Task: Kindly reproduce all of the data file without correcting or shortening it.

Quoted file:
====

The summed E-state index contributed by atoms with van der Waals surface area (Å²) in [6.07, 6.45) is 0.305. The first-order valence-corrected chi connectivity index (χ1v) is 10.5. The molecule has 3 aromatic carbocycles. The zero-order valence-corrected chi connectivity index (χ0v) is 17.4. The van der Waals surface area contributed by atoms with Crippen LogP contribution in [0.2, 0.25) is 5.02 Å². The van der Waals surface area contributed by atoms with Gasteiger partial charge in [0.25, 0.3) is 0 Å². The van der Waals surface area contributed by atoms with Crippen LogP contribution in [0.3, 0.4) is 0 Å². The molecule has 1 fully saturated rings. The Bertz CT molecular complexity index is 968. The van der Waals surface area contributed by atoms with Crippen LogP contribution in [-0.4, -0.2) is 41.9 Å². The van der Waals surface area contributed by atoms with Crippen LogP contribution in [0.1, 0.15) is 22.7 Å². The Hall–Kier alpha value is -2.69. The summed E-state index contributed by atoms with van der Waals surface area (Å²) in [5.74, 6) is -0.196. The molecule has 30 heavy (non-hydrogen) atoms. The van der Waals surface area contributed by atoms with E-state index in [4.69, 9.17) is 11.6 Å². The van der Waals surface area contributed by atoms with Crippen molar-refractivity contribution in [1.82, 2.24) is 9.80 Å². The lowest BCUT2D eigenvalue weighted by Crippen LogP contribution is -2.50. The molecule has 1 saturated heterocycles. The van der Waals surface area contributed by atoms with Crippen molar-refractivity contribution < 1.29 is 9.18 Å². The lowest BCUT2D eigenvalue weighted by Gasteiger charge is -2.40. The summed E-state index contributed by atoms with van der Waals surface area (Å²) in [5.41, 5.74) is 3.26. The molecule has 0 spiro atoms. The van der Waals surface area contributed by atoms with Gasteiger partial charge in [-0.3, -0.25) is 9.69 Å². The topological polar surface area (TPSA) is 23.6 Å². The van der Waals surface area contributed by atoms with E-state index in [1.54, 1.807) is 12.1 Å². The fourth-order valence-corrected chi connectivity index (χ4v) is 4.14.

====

The summed E-state index contributed by atoms with van der Waals surface area (Å²) in [6.07, 6.45) is 0.305. The first-order valence-corrected chi connectivity index (χ1v) is 10.5. The molecule has 3 aromatic carbocycles. The zero-order valence-corrected chi connectivity index (χ0v) is 17.4. The van der Waals surface area contributed by atoms with Crippen LogP contribution in [0.2, 0.25) is 5.02 Å². The van der Waals surface area contributed by atoms with Gasteiger partial charge in [0.25, 0.3) is 0 Å². The van der Waals surface area contributed by atoms with Crippen LogP contribution in [0.3, 0.4) is 0 Å². The molecule has 1 fully saturated rings. The Bertz CT molecular complexity index is 968. The van der Waals surface area contributed by atoms with Crippen LogP contribution in [-0.4, -0.2) is 41.9 Å². The van der Waals surface area contributed by atoms with Crippen LogP contribution in [0.1, 0.15) is 22.7 Å². The Hall–Kier alpha value is -2.69. The summed E-state index contributed by atoms with van der Waals surface area (Å²) in [5.74, 6) is -0.196. The molecule has 30 heavy (non-hydrogen) atoms. The van der Waals surface area contributed by atoms with E-state index in [4.69, 9.17) is 11.6 Å². The van der Waals surface area contributed by atoms with Crippen molar-refractivity contribution in [1.82, 2.24) is 9.80 Å². The lowest BCUT2D eigenvalue weighted by Crippen LogP contribution is -2.50. The molecule has 1 saturated heterocycles. The van der Waals surface area contributed by atoms with Crippen molar-refractivity contribution < 1.29 is 9.18 Å². The lowest BCUT2D eigenvalue weighted by Gasteiger charge is -2.40. The summed E-state index contributed by atoms with van der Waals surface area (Å²) in [5.41, 5.74) is 3.26. The molecule has 0 spiro atoms. The van der Waals surface area contributed by atoms with Gasteiger partial charge in [-0.3, -0.25) is 9.69 Å². The topological polar surface area (TPSA) is 23.6 Å². The van der Waals surface area contributed by atoms with E-state index in [1.54, 1.807) is 12.1 Å². The fourth-order valence-corrected chi connectivity index (χ4v) is 4.14.